1. The portion of Savo is always read in proximity to the 18th of Elul (Chai Elul), the birthday of the two great luminaries, the Baal Shem Tov and the Alter Rebbe.

In the esoteric teachings of the Torah we learn that the holidays of the year are hinted at in the Torah portion of the week in which they occur. The Alter Rebbe also taught that we must live with the times, meaning the timely and eternal message of the weekly Torah portion.

Let us therefore seek out the connection between the 18th of Elul and the portion Savo, and how it will apply in our practical Divine service; for action is most essential.

The message of Savo is represented and encapsulated by its name, “Savo”:

When you will come to the land.... (Devarim 26:1)

This narration is clearly an introduction to the ordinances that follow, which must be fulfilled upon entering into Eretz Yisrael. The sequence of the verses seems to say — “After you will enter the land, then:

You shall take the first of every fruit of the ground produced by the land...and go to the site that G‑d will choose.... (Ibid.:2)

In a like manner, we find further on in the portion:

A. On the day that you cross the Jordan to the land...you must erect large stones.... You shall write on them all the words of this Torah in a clear language (in all 70 languages). (Ibid. 27:2-8)

B. When you cross the Jordan, these are the ones who shall stand on Mount Gerizim for the people’s blessing.... (Ibid.:12)

The sequence of these verses clearly indicates that we are not dealing with the direct commandment to conquer and enter the land. That was commanded earlier. Here the Torah is dealing with the ordinances which will be incumbent on the Jewish people when they will have entered the land.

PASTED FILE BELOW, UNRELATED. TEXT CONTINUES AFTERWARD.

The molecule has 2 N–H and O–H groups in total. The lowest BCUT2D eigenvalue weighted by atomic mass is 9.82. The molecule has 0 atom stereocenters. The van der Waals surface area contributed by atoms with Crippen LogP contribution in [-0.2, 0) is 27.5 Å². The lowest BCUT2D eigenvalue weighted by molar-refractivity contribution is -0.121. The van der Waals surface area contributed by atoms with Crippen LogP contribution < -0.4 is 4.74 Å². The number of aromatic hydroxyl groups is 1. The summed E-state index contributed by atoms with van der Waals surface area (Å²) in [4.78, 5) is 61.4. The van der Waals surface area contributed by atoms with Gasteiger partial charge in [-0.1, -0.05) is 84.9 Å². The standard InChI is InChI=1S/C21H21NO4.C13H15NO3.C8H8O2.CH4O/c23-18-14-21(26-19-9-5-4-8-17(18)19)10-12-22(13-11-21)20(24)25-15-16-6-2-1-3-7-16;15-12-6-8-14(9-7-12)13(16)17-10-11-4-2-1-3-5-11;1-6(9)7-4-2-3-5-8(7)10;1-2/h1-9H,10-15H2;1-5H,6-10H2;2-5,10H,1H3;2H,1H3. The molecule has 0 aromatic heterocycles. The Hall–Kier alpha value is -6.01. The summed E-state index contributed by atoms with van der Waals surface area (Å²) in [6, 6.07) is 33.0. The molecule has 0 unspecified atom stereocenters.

Consequently, this textual context confers on the verse, “When you will come to the land,” the meaning of a simple signpost.

In other words: “You are hereby guaranteed that you will enter the land. Now that you know this, you must begin making preparations to carry out the mitzvos which you will be responsible for, after you will cross the Jordan.”

Now that we see that the focus of the portion is really on the subsequent mitzvos, it becomes crystally clear that the first verse, “When you will come to the land,” serves only as an introduction. And yet, the name the portion takes is from that verse, “Ki Savo” — “When you will come.”

What do we learn from this strange paradox? In the name of the portion the guarantee and promise are proclaimed, and with this assurance the person is certain that he will soon enter Eretz Yisrael; consequently he begins to prepare for all the mitzvos of the land with enthusiasm and zealousness.

From this unusual construct we may garner the following lessons. The true “coming to the land” will take place only when our righteous Mashiach reveals himself with the ultimate redemption. Then we will reach a level of perfect observance of mitzvos. Our contemporary Divine service and observance of Torah and mitzvos, in the period of the diaspora, and especially at the close of the galus, serves as a preparation for that glorious time. As the Sifri says: